The engineer interest topic got me thinking, so I thought I would piggy-back. What attractions do you recommend for people interested in medical history and innovation? I'll start by recommending two I recently enjoyed: the Ignaz Semmelweis museum (for those who don't know, he pioneered the idea that doctors washing their hands could lower maternal mortality rates) in Budapest and the Freud museum in Vienna.
Here's a whole bunch of them for London: http://www.medicalmuseums.org/museum-map/ On that list I've only been to the Wellcome Museum. Excellent contemporary exhibits that the general public can relate to.
The Hunterian Museum in London is a very good one. Named after Dr. John Hunter, a pioneering Scottish surgeon and medical scientist of the late 1700's.
The Hospital in the Rock was built within the ancient tunnels under the Budapest Castle District during WWII and was extensively used when Budapest was under siege from 1944-45 and in 1956 during the revolution. It was upgraded and extended as a nuclear bunker in the early '60s because of the Cold War. Nowadays it is an exhibition displaying the life in the hospital with wax figures as well as the history of military surgery and civil defense. The control room and associated machinery are still in operating conditions. After 1956 the location was intentionally "forgotten" and it became a very secret installation. Interestingly a husband and wife team whose residence backed up to the underground complex were assigned the task to secretly maintain the place for 45 years. http://www.sziklakorhaz.eu/en
There are also medical museums in Vienna. I confess that I've never gone to them. http://www.josephinum.meduniwien.ac.at/home/museen/en/
I second the hospital in the rock in Budapest. Really cool. Also, since I'm a nurse the Florence Nightingale museum in London. Thank god for Semmelweiss's findings!
Siena. Near the cathedral there is a museum of medieval medicine. As I recall, the entrance is facing the entrance to the cathedral just across a courtyard. Brugge also had a hospital/museum from medieval times.
Visit Stephanie's sister in London.
The Hans Memling Museum in Bruges is located in Sint-Janshospitaal, one of the oldest preserved hospital buildings in Europe. They have displays of old medical instruments and other items pertinent to a medieval hospital. They also have some fine paintings by Memling, a 15th-century Northern European artist. http://www.brugge.be/internet/en/musea/Hospitaalmuseum/Historische_hospitalen_1/index.htm
Museum at University of Bologna. Looks interesting - it was closed when I was there unfortunately
I also think the Hospital in the Rock is fantastic. Great to see a bunker from an eastern perspective. The propaganda posters were fascinating. Also, where else can you buy a gas mask or a first aid kit from the 60s as a souvenir? The Memling Museum was good-very tasteful-more like a real museum; whereas HITR was grittier. Thanks for the neat suggestions.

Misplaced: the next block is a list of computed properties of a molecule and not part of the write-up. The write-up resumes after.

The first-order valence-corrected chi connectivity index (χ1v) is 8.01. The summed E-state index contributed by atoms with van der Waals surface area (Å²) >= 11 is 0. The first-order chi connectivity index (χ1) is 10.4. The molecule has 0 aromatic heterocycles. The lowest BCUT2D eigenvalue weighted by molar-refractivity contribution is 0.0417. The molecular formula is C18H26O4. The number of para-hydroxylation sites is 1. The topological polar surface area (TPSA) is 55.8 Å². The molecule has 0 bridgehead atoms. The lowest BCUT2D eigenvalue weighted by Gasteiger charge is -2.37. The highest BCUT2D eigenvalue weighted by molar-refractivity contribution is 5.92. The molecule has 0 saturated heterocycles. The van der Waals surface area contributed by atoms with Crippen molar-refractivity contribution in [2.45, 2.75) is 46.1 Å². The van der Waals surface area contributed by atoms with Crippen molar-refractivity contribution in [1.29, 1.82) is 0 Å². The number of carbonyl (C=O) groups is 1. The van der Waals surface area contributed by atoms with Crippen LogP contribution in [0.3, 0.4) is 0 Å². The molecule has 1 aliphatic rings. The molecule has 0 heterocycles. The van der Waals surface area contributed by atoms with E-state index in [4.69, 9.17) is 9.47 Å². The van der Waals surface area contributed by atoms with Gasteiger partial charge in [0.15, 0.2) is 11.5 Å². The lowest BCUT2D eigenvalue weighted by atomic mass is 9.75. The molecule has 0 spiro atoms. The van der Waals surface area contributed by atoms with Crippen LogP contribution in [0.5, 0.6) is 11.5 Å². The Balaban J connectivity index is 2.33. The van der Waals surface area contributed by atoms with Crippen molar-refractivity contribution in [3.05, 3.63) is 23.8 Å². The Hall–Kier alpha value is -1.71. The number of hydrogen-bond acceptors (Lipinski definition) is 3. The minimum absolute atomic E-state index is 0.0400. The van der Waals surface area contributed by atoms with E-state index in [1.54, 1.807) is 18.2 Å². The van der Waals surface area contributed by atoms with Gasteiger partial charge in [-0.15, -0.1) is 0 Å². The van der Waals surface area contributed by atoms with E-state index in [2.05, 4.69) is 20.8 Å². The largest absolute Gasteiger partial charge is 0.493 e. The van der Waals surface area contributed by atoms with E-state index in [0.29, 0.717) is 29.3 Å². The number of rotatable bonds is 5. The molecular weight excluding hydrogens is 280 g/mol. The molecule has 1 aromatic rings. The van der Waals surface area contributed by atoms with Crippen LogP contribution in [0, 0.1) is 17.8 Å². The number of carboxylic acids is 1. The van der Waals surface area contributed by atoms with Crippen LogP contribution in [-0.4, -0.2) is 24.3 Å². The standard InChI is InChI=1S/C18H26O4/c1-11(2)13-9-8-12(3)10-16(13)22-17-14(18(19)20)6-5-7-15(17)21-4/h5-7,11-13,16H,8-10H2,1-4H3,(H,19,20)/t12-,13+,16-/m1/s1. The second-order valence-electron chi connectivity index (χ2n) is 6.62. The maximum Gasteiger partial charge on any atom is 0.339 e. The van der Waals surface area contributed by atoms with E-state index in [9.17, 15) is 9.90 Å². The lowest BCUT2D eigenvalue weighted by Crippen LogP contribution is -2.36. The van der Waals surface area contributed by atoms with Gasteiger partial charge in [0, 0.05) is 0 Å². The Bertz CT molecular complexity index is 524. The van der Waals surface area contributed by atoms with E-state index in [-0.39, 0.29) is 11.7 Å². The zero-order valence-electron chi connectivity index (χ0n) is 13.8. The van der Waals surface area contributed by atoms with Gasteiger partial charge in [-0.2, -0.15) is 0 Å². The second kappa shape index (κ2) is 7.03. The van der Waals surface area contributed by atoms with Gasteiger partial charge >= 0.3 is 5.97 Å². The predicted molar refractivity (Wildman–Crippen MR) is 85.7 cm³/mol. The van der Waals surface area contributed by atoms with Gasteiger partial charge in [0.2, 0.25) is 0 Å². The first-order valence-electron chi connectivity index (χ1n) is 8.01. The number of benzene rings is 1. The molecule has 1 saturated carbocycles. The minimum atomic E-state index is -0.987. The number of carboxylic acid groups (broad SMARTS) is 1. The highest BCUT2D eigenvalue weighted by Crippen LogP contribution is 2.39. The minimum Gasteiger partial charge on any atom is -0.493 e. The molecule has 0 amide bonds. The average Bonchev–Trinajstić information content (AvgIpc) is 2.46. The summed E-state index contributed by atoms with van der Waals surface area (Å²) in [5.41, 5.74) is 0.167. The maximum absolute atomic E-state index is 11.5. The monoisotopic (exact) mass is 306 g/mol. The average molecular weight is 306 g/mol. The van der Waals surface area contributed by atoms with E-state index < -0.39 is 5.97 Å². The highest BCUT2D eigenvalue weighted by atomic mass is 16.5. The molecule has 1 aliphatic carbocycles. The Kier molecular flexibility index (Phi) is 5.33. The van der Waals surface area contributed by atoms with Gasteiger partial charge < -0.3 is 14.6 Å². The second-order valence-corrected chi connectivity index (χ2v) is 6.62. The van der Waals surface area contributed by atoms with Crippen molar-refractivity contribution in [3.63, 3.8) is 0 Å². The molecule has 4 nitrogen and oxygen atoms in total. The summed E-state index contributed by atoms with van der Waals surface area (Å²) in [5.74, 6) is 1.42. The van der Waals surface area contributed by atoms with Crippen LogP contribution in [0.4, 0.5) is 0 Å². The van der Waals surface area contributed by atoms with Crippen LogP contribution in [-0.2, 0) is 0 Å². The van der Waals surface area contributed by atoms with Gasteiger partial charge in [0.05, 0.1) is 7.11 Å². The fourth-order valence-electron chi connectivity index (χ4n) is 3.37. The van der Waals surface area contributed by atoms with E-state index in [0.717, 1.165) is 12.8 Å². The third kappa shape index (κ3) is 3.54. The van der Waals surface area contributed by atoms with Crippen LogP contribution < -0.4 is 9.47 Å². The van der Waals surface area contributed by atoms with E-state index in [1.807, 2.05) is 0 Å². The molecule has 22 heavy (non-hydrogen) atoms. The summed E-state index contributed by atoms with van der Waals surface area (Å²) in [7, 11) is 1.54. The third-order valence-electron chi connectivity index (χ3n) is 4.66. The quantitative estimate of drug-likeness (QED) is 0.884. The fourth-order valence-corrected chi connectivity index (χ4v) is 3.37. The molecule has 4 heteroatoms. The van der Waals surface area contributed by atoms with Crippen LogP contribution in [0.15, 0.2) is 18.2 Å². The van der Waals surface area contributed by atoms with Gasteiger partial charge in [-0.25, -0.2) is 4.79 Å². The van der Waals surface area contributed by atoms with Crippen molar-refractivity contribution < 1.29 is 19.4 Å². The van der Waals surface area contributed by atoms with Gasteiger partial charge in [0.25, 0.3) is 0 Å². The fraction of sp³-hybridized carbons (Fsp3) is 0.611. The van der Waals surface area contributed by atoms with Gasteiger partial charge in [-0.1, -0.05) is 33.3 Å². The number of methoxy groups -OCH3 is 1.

Not necessarily worth going super out of your way for, but if you're in southwestern germany, the pharmacy museum in the Heidelberg schloss would be of interest.
The Surgeons' Hall Museums, at the Royal College of Surgeons in Edinburgh, Scotland, was on my to-do list when I visited that city, but unfortunately I ran out of time. I sure does look interesting.
I could kick myself. I was just in Budapest last October and didn't make time for the Hospital in the Rock.
And I lived in Edinburgh for months, took a medical history course at the university, but somehow never heard about the The Surgeons' Hall Museums? I will take this as encouragement to do more thoughtful planning on future trips. Fortunately, being based in Germany, it is very likely that I can get to the museums mentioned in Dresden and Berlin. Thank you all so far for the great suggestions.
The science museum in Florence has some great medical displays. I visited with a medical student who really loved them.
I went to the Freud Museum in Vienna, certainly worth a few hours if you are in the mental health care business. Make sure to check out Dr Freud's chair. It looks like one of the space station chairs in 2001: A Space Odyssey.
Until I went to the museum, I'd always thought that the psychoanalysis business flourished in Vienna post WWII. But the reality was exactly the oppposite. When Freud fled Vienna to escape the Nazi persecution of the Jewish intelligentia, psychoanalysis and research was almost non-existent there until the 1970's.
The Heidelberg Schloß contains a pharmacy museum, for some reason. It's more interesting than it sounds.
The beautiful (and probably rather uncomfortable)anatomy theatre at the university in Padua.....built in the late 1500's. The university is interesting - first mentioned in 1222 and with a list of graduands including Galileo, Copernicus.